How to remove the shaft from a Bullseye Putter

the shaft of my bullseye putter has been bent in two half way from the grip.  how do i remove the shaft and insert a new shaft and grip.  i have an old bullseye standard putter, with a good standard leather grip and shaft, that i picked up at a garage sale. 

i was told to heat the shaft tip about an inch above the blade hosel to about 280° for five minutes and them twist the shaft out.   the shaft extraction tool does not work because there is no lip to force against ( if i try to use the extraction tool, it digs into the brass putter head).  either i am doing it wrong or i don't have enough strength to twist it out.

for heat, i've used a heat gun, propane torch, and a natural gas flame, rotating as i heat.

i picked up a bullseye prop balance blade only.  my plan is to buy another bullseye putter, with the same 35" length, and with a good shaft and leather grip, then install that shaft on my prop balanced blade.

sounds good on paper....but i have to find out how to remove the shaft first.

help

If it's a common Bullseye with a flare tip shaft, the head goes into the shaft just like the one you have pictured. These are normally very easy although the head can develop a pretty tight fit with oxidation over time. Depending on the heat gun model, that may not be a high enough temperature. I'm surprised the propane hasn't done the job. With a hot flame, heating the shaft all around by the head for 20-30 seconds should be enough. You don't have enough heat to damage the head and don't worry about the shaft discoloring because it is damaged already. If the shaft is held securely, you should be able to twist the head right out.

thanks ken.

it may be oxidation or i just need a set of younger arms for twisting.   i'll try (with help) again.   i may try squirting a little p.b.blaster down the shaft to loosen up the possible oxidation?

as soon as i find the solution, finishing up my bullseye putter collection should be a piece of cake....i'm only missing one style (see attached).   i've found a couple but either the putter was in terrible shape or the owner was asking way too much.

Sometimes it just takes a while. As in, put some heat on it around the area that the flare tip ends, up about 2"+. That way, the whole thing will be heated up and the epoxy will loosen up eventually. I wouldn't mess with PB. You don't need it. Some of the older clubs epoxy just takes a while longer to heat/loosen up. Just keep twisting. If it doesn't move, more heat/time is needed. Twist again. Eventually it'll twist easily and come right off.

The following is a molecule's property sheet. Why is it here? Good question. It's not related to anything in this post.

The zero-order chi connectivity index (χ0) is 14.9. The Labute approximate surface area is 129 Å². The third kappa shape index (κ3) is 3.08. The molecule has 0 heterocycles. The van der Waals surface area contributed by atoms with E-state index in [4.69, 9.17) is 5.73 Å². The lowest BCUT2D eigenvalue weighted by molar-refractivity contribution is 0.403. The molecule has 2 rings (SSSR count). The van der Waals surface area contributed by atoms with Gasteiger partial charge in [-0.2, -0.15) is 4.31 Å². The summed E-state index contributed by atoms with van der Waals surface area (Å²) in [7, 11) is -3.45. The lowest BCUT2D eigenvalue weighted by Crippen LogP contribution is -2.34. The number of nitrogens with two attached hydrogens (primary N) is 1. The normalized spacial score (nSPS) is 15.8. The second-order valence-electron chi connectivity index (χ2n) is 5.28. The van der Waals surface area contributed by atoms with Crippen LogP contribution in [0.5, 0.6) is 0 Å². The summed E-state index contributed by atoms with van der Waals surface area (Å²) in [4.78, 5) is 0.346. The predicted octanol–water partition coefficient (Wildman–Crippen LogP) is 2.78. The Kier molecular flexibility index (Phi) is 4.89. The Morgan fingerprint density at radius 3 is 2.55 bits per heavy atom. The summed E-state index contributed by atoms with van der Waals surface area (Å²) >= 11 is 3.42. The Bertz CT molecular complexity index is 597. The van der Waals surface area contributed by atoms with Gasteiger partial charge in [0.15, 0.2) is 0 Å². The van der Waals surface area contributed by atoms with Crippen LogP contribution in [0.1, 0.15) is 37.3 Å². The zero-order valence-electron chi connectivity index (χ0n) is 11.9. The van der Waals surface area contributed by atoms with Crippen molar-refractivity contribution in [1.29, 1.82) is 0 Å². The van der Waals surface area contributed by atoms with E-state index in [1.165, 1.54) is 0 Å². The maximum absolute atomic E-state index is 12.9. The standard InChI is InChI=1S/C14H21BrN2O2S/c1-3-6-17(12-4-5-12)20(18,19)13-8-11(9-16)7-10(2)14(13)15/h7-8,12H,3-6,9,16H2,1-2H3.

Success!  

Thanks for all the tips.  The method that worked for me was to heat up about an inch and a half of the shaft quickly (the brass blade acts as a heat sink and will take more time to get hot).....about twenty seconds or so.  The difference in expansion is enough that a quick twist will separate the shaft from the brass hosel.  Too much heat and the brass hosel  will expand into a tight fit again.

Except for the one Bullseye mallet, my collection is complete now; all of the models with 35" shafts, Bullseye logo caps and Bullseye leather of simulated leather grips.

My three non-Bullseye putters are and Otey Chrisman (my first putter), a Ray Cook Mallet (the putter I use while on the army golf team) and a png Pal (a gift from my family).

I use all of my putters.   Right now (probably until the end of the season), my Bullseye of choice is the wide flange with a T-slot.

Thanks again for all the help.  Thanks Acushnet and Titleist for the Bullseye putters.

Good to hear that Joseph. Few things are more satisfying than finishing a hands-on project.  The first new putter I ever bought is an Old Standard with two sightlines. I still have it both for sentimental value and practice. I absolutely believe it is the reason I became a decent putter. You have to be disciplined and hit the ball squarely to control distance and direction. Plus, Bulls-Eyes are just beautiful to look at!

Joseph S

Success!  

Thanks for all the tips.  The method that worked for me was to heat up about an inch and a half of the shaft quickly (the brass blade acts as a heat sink and will take more time to get hot).....about twenty seconds or so.  The difference in expansion is enough that a quick twist will separate the shaft from the brass hosel.  Too much heat and the brass hosel  will expand into a tight fit again.

Except for the one Bullseye mallet, my collection is complete now; all of the models with 35" shafts, Bullseye logo caps and Bullseye leather of simulated leather grips.

My three non-Bullseye putters are and Otey Chrisman (my first putter), a Ray Cook Mallet (the putter I use while on the army golf team) and a png Pal (a gift from my family).

I use all of my putters.   Right now (probably until the end of the season), my Bullseye of choice is the wide flange with a T-slot.

Thanks again for all the help.  Thanks Acushnet and Titleist for the Bullseye putters.

Glad to hear that you finally got it.